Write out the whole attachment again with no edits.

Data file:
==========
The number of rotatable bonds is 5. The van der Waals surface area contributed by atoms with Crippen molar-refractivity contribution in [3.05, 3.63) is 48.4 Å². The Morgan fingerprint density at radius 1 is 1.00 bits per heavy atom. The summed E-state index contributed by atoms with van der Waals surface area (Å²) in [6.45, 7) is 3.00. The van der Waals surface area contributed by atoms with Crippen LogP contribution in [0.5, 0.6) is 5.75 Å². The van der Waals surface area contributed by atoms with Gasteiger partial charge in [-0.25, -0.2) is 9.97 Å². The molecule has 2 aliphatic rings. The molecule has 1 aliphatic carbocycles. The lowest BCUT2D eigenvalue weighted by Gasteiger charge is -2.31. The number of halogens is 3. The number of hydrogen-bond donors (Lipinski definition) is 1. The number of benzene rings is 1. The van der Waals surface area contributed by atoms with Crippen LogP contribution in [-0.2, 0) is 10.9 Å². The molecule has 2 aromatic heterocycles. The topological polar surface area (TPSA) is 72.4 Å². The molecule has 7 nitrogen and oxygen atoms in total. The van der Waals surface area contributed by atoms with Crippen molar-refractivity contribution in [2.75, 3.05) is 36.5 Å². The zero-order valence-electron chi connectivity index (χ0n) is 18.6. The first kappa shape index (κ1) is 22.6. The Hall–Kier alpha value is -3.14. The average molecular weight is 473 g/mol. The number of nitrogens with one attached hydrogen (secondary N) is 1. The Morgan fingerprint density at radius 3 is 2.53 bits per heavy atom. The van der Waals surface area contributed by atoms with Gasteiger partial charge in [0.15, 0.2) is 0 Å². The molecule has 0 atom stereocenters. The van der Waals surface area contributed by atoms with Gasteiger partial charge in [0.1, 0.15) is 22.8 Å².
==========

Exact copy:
The number of rotatable bonds is 5. The van der Waals surface area contributed by atoms with Crippen molar-refractivity contribution in [3.05, 3.63) is 48.4 Å². The Morgan fingerprint density at radius 1 is 1.00 bits per heavy atom. The summed E-state index contributed by atoms with van der Waals surface area (Å²) in [6.45, 7) is 3.00. The van der Waals surface area contributed by atoms with Crippen LogP contribution in [0.5, 0.6) is 5.75 Å². The van der Waals surface area contributed by atoms with Gasteiger partial charge in [-0.25, -0.2) is 9.97 Å². The molecule has 2 aliphatic rings. The molecule has 1 aliphatic carbocycles. The lowest BCUT2D eigenvalue weighted by Gasteiger charge is -2.31. The number of halogens is 3. The number of hydrogen-bond donors (Lipinski definition) is 1. The number of benzene rings is 1. The van der Waals surface area contributed by atoms with Crippen LogP contribution in [-0.2, 0) is 10.9 Å². The molecule has 2 aromatic heterocycles. The topological polar surface area (TPSA) is 72.4 Å². The molecule has 7 nitrogen and oxygen atoms in total. The van der Waals surface area contributed by atoms with Crippen molar-refractivity contribution in [2.75, 3.05) is 36.5 Å². The zero-order valence-electron chi connectivity index (χ0n) is 18.6. The first kappa shape index (κ1) is 22.6. The Hall–Kier alpha value is -3.14. The average molecular weight is 473 g/mol. The number of nitrogens with one attached hydrogen (secondary N) is 1. The Morgan fingerprint density at radius 3 is 2.53 bits per heavy atom. The van der Waals surface area contributed by atoms with Gasteiger partial charge in [0.15, 0.2) is 0 Å². The molecule has 0 atom stereocenters. The van der Waals surface area contributed by atoms with Gasteiger partial charge in [0.1, 0.15) is 22.8 Å².